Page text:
DCC publishes born digital scholarly commentaries on classical texts intended to provide an effective reading and learning experience for classicists at all levels of experience. In contrast to other digital projects that conceive of classical texts as a database, or foreground hypertext—focusing on chunking or linking the text—DCC aims at a readerly approach, and one responsive to the needs of readers, teachers, and students. Texts are presented in a clean, readable format, with custom-authored notes, specially selected images and maps, and original audio and video content. Core vocabulary lists of the most common Latin and Greek words are provided, and all words not in the core lists are fully and accurately defined in running vocabulary lists that accompany each section of text. DCC commentaries are peer-reviewed, citable scholarly resources, licensed under Creative Commons Attribution-NonCommercial-NoDerivs 3.0 Unported License. Funding for this project comes from the Roberts Fund for Classical Studies at Dickinson College. The Project Director is Chris Francese, Professor of Classical Studies at Dickinson College (francese@dickinson.edu).

Background (6/6/12)

Ancient Greek and Latin texts have been at the center of innovation in the digital humanities, and their digitization is virtually complete. One problem that remains unsolved is the presentation of often difficult or obscure works so as to provide the ancillary information necessary for readers and scholars. Before the advent of printed books such texts were often equipped with marginal notes, or scholia, that provided lexical, grammatical, and cultural information necessary to comprehend and interpret them. Modern printed books allowed indexing, lexica, maps, and running references to secondary scholarship. The early stages of digitization allowed for hyperlinking and searchability. Dickinson College Commentaries provides a new model of textual commentary that takes fuller advantage of digital medium, harnesses the best of traditional philological, historical and archaeological scholarship, and crucially focuses on the user experience in a way to enhance actual reading, rather than just searching.

The running textual commentary is central to the discipline of classical studies, and commentaries represent some of the finest products of philological scholarship. To date no digital equivalent of the philological commentary has emerged that takes full advantage of the digital medium to improve on the book. The digital environment is ideal for presenting geographical and archaeological data relevant to a particular passage in a text; for the delivery of audio recordings of poetry and artistic prose; and for providing better organized lexical and cultural information so that the reader can quickly find what is wanted. Attempts so far have emphasized sheer quantity of information, and machine-generated linguistic data which, while helpful, does not provide the kind of scholarly guidance that readers of traditional book-based commentaries take for granted. The DCC are “hand-made” in a way that enhances the reader experience, rather than deluging the user in information whose relevance to the specific passage and a specific reader is unclear.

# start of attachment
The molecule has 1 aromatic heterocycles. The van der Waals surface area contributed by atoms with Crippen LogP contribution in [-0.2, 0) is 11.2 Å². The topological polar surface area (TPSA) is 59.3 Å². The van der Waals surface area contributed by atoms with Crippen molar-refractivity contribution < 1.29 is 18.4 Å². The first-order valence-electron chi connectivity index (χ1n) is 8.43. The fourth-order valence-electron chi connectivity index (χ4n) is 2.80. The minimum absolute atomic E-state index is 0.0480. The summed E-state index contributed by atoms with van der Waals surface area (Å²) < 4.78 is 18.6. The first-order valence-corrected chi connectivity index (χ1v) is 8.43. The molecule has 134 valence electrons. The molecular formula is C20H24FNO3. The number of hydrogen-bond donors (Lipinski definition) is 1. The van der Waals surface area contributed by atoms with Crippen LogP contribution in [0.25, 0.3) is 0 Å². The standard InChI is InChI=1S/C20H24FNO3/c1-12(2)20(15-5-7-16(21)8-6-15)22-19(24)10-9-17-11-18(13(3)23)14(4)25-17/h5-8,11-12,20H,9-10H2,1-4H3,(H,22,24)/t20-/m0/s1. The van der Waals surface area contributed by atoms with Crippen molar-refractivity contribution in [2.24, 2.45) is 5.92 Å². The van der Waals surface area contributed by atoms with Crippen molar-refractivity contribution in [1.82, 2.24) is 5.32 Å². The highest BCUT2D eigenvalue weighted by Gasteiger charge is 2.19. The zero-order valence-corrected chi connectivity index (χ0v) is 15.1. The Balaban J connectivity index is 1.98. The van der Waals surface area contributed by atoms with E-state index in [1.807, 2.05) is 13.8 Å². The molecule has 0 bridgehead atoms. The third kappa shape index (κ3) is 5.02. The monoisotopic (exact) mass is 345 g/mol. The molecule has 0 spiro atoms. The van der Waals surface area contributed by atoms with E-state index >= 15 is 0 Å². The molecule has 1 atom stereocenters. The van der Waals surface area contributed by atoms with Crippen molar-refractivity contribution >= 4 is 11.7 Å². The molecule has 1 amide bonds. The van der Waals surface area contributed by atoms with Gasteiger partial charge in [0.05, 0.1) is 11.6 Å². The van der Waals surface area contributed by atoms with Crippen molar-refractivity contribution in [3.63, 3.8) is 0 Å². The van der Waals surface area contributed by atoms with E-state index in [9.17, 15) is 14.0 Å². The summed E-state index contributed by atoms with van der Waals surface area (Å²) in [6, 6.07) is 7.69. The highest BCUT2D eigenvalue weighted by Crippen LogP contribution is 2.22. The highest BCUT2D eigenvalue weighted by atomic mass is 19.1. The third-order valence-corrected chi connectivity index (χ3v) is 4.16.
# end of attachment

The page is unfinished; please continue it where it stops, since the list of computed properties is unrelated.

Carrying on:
In its start-up phase the DCC focused on solving the conceptual and design problems: what kinds of information to display in addition to the text itself, where, and how. A pilot commentary on excerpts from Julius Caesar’s Gallic War, using notes selected from older school editions, was created by Chris Francese and a team of Dickinson students on an earlier site using Mediawiki. It was equipped with audio recordings, Google Earth map animations; links to grammar books and other online reference works; and custom made vocabulary lists. A second pilot commentary, on Sulpicius Severus’ Life of St. Martin, with original notes by Francese, also began in Mediawiki. In 2011-2012 both pilot commentaries were transferred to the present Drupal site, which was designed by Chris Stamas and built by Ryan Burke. The Caesar excerpts chosen were those to be used in the College Board's Advanced Placement Latin course, and this site is already in use in schools, colleges, and universities across North America. Starting in the fall of 2012 it will have a ready audience of approximately 6,000 AP Latin students per year.

In 2011-2012 Francese created core vocabulary lists, with the help of Wilfred Major and Marc Mastrangelo (Greek) and  Meghan Reedy (Latin). These represent the most common dictionary headwords in ancient Greek and Latin, the lemmas that generate roughly 70% of the words found in a typical text. In Greek this means approximately 500 lemmas, in Latin, about 1000. These lists are intended to give the common words that will not be glossed in the running vocabulary lists, and to aid the intermediate level student in acquiring a useful base of common vocabulary for reading.

The two pilot commentaries debuted in the new Drupal format in April, 2012, and are already in use in schools, colleges, and universities across North America. The implementation phase will involve the creation of several new peer-reviewed scholarly commentaries on classical texts, using the new Drupal design. A review committee of distinguished scholars and teachers is in place, and we are actively soliciting sets of notes from qualified editors (submission guidelines). Interested authors should contact Chris Francese.